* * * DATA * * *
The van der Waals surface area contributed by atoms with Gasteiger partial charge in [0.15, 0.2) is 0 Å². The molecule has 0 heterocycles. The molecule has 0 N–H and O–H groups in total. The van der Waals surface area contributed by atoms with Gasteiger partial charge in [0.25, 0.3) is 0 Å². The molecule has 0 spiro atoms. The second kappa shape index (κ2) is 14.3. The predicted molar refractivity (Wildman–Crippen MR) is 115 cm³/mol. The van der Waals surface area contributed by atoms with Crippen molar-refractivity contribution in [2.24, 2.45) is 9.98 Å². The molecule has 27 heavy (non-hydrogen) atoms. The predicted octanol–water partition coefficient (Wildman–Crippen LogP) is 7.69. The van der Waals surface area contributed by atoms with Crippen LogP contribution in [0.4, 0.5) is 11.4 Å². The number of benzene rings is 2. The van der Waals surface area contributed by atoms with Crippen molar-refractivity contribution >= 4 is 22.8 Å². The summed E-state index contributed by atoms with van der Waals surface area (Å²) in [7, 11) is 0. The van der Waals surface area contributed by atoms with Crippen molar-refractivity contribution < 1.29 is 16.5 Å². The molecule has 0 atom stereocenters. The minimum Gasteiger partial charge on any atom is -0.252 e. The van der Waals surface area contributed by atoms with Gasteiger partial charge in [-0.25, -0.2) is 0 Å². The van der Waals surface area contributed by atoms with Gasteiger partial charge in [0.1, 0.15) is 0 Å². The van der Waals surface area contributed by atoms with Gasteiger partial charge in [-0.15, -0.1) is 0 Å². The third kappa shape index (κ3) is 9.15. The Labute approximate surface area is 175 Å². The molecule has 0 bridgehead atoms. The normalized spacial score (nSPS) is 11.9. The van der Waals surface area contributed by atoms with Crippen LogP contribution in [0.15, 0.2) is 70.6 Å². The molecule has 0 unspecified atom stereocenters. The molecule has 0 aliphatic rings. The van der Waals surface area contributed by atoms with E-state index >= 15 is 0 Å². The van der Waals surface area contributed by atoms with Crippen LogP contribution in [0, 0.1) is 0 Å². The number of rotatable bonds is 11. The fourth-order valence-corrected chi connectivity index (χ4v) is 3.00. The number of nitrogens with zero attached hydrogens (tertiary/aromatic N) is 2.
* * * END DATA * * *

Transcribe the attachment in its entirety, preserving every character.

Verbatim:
The van der Waals surface area contributed by atoms with Gasteiger partial charge in [0.15, 0.2) is 0 Å². The molecule has 0 heterocycles. The molecule has 0 N–H and O–H groups in total. The van der Waals surface area contributed by atoms with Gasteiger partial charge in [0.25, 0.3) is 0 Å². The molecule has 0 spiro atoms. The second kappa shape index (κ2) is 14.3. The predicted molar refractivity (Wildman–Crippen MR) is 115 cm³/mol. The van der Waals surface area contributed by atoms with Crippen molar-refractivity contribution in [2.24, 2.45) is 9.98 Å². The molecule has 27 heavy (non-hydrogen) atoms. The predicted octanol–water partition coefficient (Wildman–Crippen LogP) is 7.69. The van der Waals surface area contributed by atoms with Crippen LogP contribution in [0.4, 0.5) is 11.4 Å². The number of benzene rings is 2. The van der Waals surface area contributed by atoms with Crippen molar-refractivity contribution >= 4 is 22.8 Å². The summed E-state index contributed by atoms with van der Waals surface area (Å²) in [7, 11) is 0. The van der Waals surface area contributed by atoms with Crippen molar-refractivity contribution < 1.29 is 16.5 Å². The molecule has 0 atom stereocenters. The minimum Gasteiger partial charge on any atom is -0.252 e. The van der Waals surface area contributed by atoms with Gasteiger partial charge in [-0.25, -0.2) is 0 Å². The van der Waals surface area contributed by atoms with Gasteiger partial charge in [0.1, 0.15) is 0 Å². The van der Waals surface area contributed by atoms with Gasteiger partial charge in [-0.15, -0.1) is 0 Å². The third kappa shape index (κ3) is 9.15. The Labute approximate surface area is 175 Å². The molecule has 0 bridgehead atoms. The normalized spacial score (nSPS) is 11.9. The van der Waals surface area contributed by atoms with Crippen LogP contribution in [0.15, 0.2) is 70.6 Å². The molecule has 0 unspecified atom stereocenters. The molecule has 0 aliphatic rings. The van der Waals surface area contributed by atoms with E-state index >= 15 is 0 Å². The van der Waals surface area contributed by atoms with Crippen LogP contribution in [0, 0.1) is 0 Å². The number of rotatable bonds is 11. The fourth-order valence-corrected chi connectivity index (χ4v) is 3.00. The number of nitrogens with zero attached hydrogens (tertiary/aromatic N) is 2.